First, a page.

Book Swap: 2013 Edition

In 2011, Teresa and I started what’s turned into one of our favorite annual traditions: giving each other five book recommendations to read during the coming year. Some of them have been books we’ve been badgering the other person to read for years; some of them have been blue-sky recommendations that we just know the other person will love. And so far, we’ve had remarkable success: every single book has been a minor or major hit. (We do have the advantage of a twenty-plus year book-loving friendship, but still, that’s a pretty good batting average.) With no more than a drum roll, here are our choices for this year!

Jenny’s Picks for Teresa:

1. The Bird in the Tree by Elizabeth Goudge

2. Pale Fire by Vladimir Nabokov

3. Song of the Dodo by David Quammen

4. Happy All the Time by Laurie Colwin

5. It by Stephen King

Teresa’s Picks for Jenny

1. The End of the Affair by Graham Greene

2. The Book of Night Women by Marlon James

3. A Kiss Before Dying by Ira Levin

4. The Children’s Book by AS Byatt

5. Life of Pi by Yann Martel

Teresa: Ha! I totally knew there’d be some Nabokov on your list for me. It was just a question of which one. And I had a feeling about Elizabeth Goudge, as well as It. I took a couple of Goudge books out of the library last year but never did read them, and I had every intention of reading It last year but didn’t get to it. I’ve been wanting to try Laurie Colwin—Another Marvelous Thing is on my shelf—and I’ve wanted to read more David Quammen since enjoying Monster of God several years ago. This looks like a great list, and I’m looking forward to them all!

Jenny: After seeing The End of the Affair hit your all-time best list for this year, I had a feeling it would make your list for me, too. I can’t wait to read it and discuss it with you — I love Graham Greene. And I was like you with The Children’s Book last year — I had every intention of reading it, but I didn’t quite get to it. Now I will! The one surprise for me is Life of Pi. That’s been hovering on the edge of my radar ever since it came out, but I don’t even really know much about it, and I certainly didn’t know you were a fan. Now that I do, I’m excited to read it, and all the rest of them. Let the turning of pages begin!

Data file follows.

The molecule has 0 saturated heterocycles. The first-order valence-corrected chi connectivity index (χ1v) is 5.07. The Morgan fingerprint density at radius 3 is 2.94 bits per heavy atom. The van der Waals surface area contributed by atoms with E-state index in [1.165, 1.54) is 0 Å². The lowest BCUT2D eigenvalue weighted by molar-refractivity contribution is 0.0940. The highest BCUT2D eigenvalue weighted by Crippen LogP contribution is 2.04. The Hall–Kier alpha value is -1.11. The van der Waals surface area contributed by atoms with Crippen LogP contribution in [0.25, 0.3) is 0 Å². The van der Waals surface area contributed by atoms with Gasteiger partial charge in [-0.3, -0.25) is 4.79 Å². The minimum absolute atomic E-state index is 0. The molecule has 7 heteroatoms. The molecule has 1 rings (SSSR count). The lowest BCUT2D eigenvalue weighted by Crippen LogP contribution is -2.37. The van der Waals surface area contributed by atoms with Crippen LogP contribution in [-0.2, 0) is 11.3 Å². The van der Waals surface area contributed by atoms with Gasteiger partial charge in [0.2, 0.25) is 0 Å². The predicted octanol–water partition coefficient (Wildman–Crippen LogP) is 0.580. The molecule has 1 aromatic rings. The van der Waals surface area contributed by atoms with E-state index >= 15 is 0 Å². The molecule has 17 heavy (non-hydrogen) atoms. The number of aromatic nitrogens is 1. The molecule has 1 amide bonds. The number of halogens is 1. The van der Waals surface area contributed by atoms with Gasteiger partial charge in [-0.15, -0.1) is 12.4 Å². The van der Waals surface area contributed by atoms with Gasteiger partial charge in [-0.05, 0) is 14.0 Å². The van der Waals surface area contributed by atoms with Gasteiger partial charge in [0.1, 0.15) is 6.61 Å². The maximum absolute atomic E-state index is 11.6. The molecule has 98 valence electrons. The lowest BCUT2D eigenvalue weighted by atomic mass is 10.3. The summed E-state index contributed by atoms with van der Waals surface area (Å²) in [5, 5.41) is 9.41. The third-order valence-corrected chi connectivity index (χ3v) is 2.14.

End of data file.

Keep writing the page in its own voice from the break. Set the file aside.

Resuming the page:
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19 Responses to Book Swap: 2013 Edition

  1. Teresa says:

    The Life of Pi is probably the riskiest one on this list. I read it when it came out and liked the story a lot but was conflicted about aspects of it—and I’ve gone back and forth about it ever since. The release of the movie reminded me of how good it was. Overall, it’s a fun read, and an interesting one, and I can’t wait to know what you think.

    • Jenny says:

      I’m looking forward to it. Seeing the trailer for the movie told me that I know absolutely nothing about the book. I think I thought it was something about mathematics. :)

  2. Laurie C says:

    Interesting and varied lists! I love Laurie Colwin but it’s been so long since I read her books. I’m almost afraid to reread them because I loved them so much.

    • Jenny says:

      Don’t be afraid! I felt the same way, but I recently re-read Family Happiness (my favorite of hers) and it was just as wonderful as I’d remembered. They hold up wonderfully to re-reading. She remains one of my favorite novelists.